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5 simple success strategies to use your ambition for good

You’ve got your own passions and goals and your own schedule. Now, you just have to pick a direction.

5 simple success strategies to use your ambition for good
[Photo: Jordan Ladikos/Unsplash]
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There’s an underlying belief in America that no matter who you are, if you just work hard enough, everything will work out for you. That’s not true. It’s more like, if you work strategically, you can improve the odds you’ll succeed.

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I believe each of us is carrying a backpack. In that backpack are all the things you’ve been handed in this life. You don’t get to control what’s in your backpack. Everyone’s backpack is different. For some of us, it’s weighted down by inequality from the beginning; for others, it’s the weight of tragedies that happen along the way. Some of us shoulder family or health problems; others get caught in economic or political disasters.

Yes, whatever is in your backpack is yours to carry, but (and I cannot stress this enough) it does not have to limit your goals. You can aim high, then strategize your way toward success. You deserve to live the life you want, on your terms.

Here are my top five tips for improving your odds:

1. Find your mentors

There’s almost nothing you will try in your lifetime that somebody else hasn’t already done. I mean that with the utmost respect: You may be innovating, but rarely are you doing something 100 percent new. If you want to move forward quickly in your career, seek out the people who can help you do a better job in the role you have and the people who can help you understand what your next steps might look like.

Unapologetically Ambitious: Take Risks, Break Barriers, and Create Success on Your Own Terms by Shellye Archambeau

2. Build your network

You need to be building your network all the time, not just when you want something. In fact, aim for most of your interactions to be spent providing help or value to others. Give more than you take; it’s not just the generous thing to do, but it also puts you in a position of power instead of weakness. This is especially important for people who may see themselves as marginalized or lacking opportunities and privilege. Establish yourself in the terms of what you have to offer rather than on what you might need. Doing so will affect your own sense of self-worth just as much as it affects the impression you make on others.

3. Find the current

In order to rise through the ranks of a company, an organization, or even an industry, you need to understand how the power flows through it. I followed that current to some unexpected places—like Japan—and when it became clear it wouldn’t lead me to the CEO position, I began looking for another current. At that time, the power was flowing toward the internet, and after a brief stop in Dallas, I followed it to Silicon Valley.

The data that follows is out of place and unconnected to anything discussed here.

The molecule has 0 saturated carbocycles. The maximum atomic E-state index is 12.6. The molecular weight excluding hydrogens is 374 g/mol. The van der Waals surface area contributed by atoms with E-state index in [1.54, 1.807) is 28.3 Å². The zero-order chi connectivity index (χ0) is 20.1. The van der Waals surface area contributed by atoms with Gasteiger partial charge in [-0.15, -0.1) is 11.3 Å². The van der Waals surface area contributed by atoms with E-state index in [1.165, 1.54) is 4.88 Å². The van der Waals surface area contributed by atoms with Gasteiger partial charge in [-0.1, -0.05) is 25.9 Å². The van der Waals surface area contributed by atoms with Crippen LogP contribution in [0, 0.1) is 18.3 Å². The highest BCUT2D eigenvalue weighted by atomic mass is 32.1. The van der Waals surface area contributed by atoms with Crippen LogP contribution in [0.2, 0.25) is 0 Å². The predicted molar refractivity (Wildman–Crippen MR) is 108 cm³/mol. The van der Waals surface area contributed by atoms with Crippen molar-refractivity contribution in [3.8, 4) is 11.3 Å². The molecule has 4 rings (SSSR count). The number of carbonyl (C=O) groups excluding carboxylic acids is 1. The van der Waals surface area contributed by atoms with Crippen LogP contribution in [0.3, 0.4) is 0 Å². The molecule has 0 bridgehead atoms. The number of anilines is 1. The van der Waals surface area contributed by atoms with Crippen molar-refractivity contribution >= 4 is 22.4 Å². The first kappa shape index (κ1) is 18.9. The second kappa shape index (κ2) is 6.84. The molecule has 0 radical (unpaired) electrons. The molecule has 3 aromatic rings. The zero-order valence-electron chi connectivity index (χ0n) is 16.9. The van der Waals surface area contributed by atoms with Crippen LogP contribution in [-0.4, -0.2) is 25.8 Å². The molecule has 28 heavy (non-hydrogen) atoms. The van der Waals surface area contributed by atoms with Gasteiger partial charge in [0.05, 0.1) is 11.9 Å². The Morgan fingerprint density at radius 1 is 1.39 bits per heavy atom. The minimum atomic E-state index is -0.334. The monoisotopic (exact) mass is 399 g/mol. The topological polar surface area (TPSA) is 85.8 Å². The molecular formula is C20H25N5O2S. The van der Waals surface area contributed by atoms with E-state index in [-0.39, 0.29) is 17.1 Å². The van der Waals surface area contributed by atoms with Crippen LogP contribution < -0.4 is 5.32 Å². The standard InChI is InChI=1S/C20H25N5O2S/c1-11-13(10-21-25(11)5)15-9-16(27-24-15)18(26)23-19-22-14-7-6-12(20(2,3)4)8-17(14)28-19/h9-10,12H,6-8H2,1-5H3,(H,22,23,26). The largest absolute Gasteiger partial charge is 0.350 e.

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Just as a river is going to find its way around a rock, when my flow was blocked, I found my way around the obstacle. When the dot-com bubble burst and I suspected I wouldn’t find an inlet into a CEO position at an A-play company, I went a different way. I found the current that worked for me.

Ultimately, when it comes to reaching your goals, the real skill lies in spotting the strongest current—in an organization, in an industry, even in the larger economy—and then positioning yourself so it propels you forward. Sail past the opportunities that will lead you into the weeds, and take the opportunities that will move you toward your goals.

4. Take risks

There are no two ways about it: Vulnerability is an unavoidable side effect of ambition. Pursuing your career and life goals involves taking risks. When you ask a mentor for advice, you make yourself vulnerable. Same happens when you try something new, when you go after something you really want, even when you fall in love—you open yourself up to risk.

If you avoid taking risks, you limit your opportunities. But in the process of taking a chance, you can transform your risks into rewards.

Risk and reward: two sides of the same coin. Develop the confidence to flip that coin.

5. Life planning 101

You are going to live forever.

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Well, maybe not forever, but no longer does the average American professional have just twenty-five or thirty years to make a mark on the world. You may have a fifty-plus-year career, or even a seventy-year marriage. Just imagine that for a minute.

You’ve got your own passions and goals; you’re on your own schedule. Honor that. All you need to do now is pick a direction—something you want to aim for—and start moving toward it.


Excerpted from the book UNAPOLOGETICALLY AMBITIOUS: TAKE RISKS, BREAK BARRIERS, AND CREATE SUCCESS ON YOUR OWN TERMS by Shellye Archambeau. Copyright © 2020 by Shellye Archambeau. Reprinted with permission of Grand Central Publishing. All rights reserved.

Shellye Archambeau is one of high tech’s first female African American CEOs and currently serves as a Fortune 500 board member at Verizon, Nordstrom, Roper Technologies, and Okta.
Shellye will be speaking at the Fast Company Innovation Festival on “How to Embrace Ambition And Achieve Your Goals.”